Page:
The Institute for Economics and Peace (IEP) has released their 5th annual Global Peace
Index. An independent, non-partisan, not-for-profit international research institute, the IEP partners with organisations such as the World Bank, the United Nations, the Economist Intelligence Unit, and the Earth Institute at Columbia University to ‘build a greater understanding of the interrelationships between business, peace and economics with particular emphasis on the economic benefits of peace.’
Using 23 indicators, such as a country’s level of organized conflict, its weapons imports and exports, its military expenditure, its number of conflicts fought, the proportion of its population jailed, its internal and external deaths from conflict, its level of violent crime, its number of homicides, and its number of displaced people, the IEP ranks 153 countries according to their overall peacefulness.
This year, the world’s most peaceful countries are:
2. New Zealand
5. Czech Republic
The IEP reports that with the majority of its countries ranking in the top twenty, Western Europe remains the most peaceful region of the world for the fifth consecutive year. Four Nordic countries ranked in the top ten. The United States ranks 82nd out of the 153 countries evaluated.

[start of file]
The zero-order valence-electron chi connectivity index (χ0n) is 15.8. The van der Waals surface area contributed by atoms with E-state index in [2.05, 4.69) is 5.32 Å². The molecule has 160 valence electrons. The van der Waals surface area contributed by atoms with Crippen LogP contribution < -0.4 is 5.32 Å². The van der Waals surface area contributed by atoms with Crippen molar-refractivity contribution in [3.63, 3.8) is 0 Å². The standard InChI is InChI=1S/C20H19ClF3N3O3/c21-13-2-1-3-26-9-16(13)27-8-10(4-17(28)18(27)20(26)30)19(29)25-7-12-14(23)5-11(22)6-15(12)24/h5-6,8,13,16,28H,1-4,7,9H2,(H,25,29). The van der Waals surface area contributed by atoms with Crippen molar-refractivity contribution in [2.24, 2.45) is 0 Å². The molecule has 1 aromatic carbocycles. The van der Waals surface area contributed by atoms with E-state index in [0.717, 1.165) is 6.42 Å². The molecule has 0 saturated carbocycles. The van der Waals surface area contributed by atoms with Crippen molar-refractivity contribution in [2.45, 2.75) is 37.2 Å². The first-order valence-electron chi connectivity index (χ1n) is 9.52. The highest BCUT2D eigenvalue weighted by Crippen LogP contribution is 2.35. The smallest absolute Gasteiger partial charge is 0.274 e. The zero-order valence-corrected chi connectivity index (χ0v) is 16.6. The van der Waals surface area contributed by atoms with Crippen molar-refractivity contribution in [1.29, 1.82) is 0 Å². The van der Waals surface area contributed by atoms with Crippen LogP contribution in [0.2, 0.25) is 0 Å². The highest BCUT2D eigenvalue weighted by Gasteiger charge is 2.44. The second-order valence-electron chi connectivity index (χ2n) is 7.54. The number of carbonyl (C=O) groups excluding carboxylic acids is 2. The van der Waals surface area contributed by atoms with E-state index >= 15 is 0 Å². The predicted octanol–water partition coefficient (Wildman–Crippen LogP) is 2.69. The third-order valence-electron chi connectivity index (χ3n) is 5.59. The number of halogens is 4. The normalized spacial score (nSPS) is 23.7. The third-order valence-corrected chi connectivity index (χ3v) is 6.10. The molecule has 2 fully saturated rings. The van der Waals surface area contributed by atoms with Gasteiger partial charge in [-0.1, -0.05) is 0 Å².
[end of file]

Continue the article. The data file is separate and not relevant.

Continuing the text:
According to the IEP, ‘if the world had been 25% more peaceful over the past year, the global economy would have reaped an additional economic benefit of just over US$2 trillion. This amount would pay for the 2% of global GDP per annum investment estimated by the Stern Review to avoid the worst effects of climate change, cover the cost of achieving the Millennium Development Goals, eliminate the public debt of Greece, Portugal and Ireland, and address the one-off rebuilding costs of the most expensive natural disaster in history – the 2011 Japanese earthquake and tsunami.’
With this information, perhaps it is finally time to actually give peace a chance. Yes, there are structures of war throughout the world that would be very difficult to change, but if we don’t at least try, people will continue to kill others in the name of some just cause or another, causing the downstream effects of worn torn economies, grieving families, and poor international relations that will only guarantee continued conflict.